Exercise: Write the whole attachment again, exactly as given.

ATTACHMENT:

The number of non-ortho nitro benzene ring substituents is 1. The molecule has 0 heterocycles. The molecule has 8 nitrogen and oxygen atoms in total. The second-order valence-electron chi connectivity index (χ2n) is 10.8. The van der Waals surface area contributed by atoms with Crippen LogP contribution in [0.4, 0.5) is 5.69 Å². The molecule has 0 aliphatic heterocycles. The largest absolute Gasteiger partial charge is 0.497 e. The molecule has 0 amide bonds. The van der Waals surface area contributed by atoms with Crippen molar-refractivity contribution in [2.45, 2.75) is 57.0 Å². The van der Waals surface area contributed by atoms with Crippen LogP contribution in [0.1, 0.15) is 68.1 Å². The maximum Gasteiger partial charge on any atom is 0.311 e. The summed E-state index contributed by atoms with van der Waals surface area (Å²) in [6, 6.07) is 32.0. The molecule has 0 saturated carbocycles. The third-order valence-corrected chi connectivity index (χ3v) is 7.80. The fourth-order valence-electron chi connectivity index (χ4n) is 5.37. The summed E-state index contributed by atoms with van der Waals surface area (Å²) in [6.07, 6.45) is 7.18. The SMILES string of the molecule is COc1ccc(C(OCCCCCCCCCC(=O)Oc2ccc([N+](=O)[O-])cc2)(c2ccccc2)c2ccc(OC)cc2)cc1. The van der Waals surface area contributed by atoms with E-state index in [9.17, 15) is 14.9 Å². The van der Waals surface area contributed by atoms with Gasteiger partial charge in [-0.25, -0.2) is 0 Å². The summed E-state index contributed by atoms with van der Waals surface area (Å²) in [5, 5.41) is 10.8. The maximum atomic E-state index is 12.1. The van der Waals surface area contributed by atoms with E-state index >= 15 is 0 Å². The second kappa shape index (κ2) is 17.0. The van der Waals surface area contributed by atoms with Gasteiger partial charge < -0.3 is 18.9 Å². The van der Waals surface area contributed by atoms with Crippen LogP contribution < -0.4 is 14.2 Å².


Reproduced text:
The number of non-ortho nitro benzene ring substituents is 1. The molecule has 0 heterocycles. The molecule has 8 nitrogen and oxygen atoms in total. The second-order valence-electron chi connectivity index (χ2n) is 10.8. The van der Waals surface area contributed by atoms with Crippen LogP contribution in [0.4, 0.5) is 5.69 Å². The molecule has 0 aliphatic heterocycles. The largest absolute Gasteiger partial charge is 0.497 e. The molecule has 0 amide bonds. The van der Waals surface area contributed by atoms with Crippen molar-refractivity contribution in [2.45, 2.75) is 57.0 Å². The van der Waals surface area contributed by atoms with Crippen LogP contribution in [0.1, 0.15) is 68.1 Å². The maximum Gasteiger partial charge on any atom is 0.311 e. The summed E-state index contributed by atoms with van der Waals surface area (Å²) in [6, 6.07) is 32.0. The molecule has 0 saturated carbocycles. The third-order valence-corrected chi connectivity index (χ3v) is 7.80. The fourth-order valence-electron chi connectivity index (χ4n) is 5.37. The summed E-state index contributed by atoms with van der Waals surface area (Å²) in [6.07, 6.45) is 7.18. The SMILES string of the molecule is COc1ccc(C(OCCCCCCCCCC(=O)Oc2ccc([N+](=O)[O-])cc2)(c2ccccc2)c2ccc(OC)cc2)cc1. The van der Waals surface area contributed by atoms with E-state index in [9.17, 15) is 14.9 Å². The van der Waals surface area contributed by atoms with Gasteiger partial charge in [-0.25, -0.2) is 0 Å². The summed E-state index contributed by atoms with van der Waals surface area (Å²) in [5, 5.41) is 10.8. The maximum atomic E-state index is 12.1. The van der Waals surface area contributed by atoms with E-state index >= 15 is 0 Å². The second kappa shape index (κ2) is 17.0. The van der Waals surface area contributed by atoms with Gasteiger partial charge < -0.3 is 18.9 Å². The van der Waals surface area contributed by atoms with Crippen LogP contribution < -0.4 is 14.2 Å².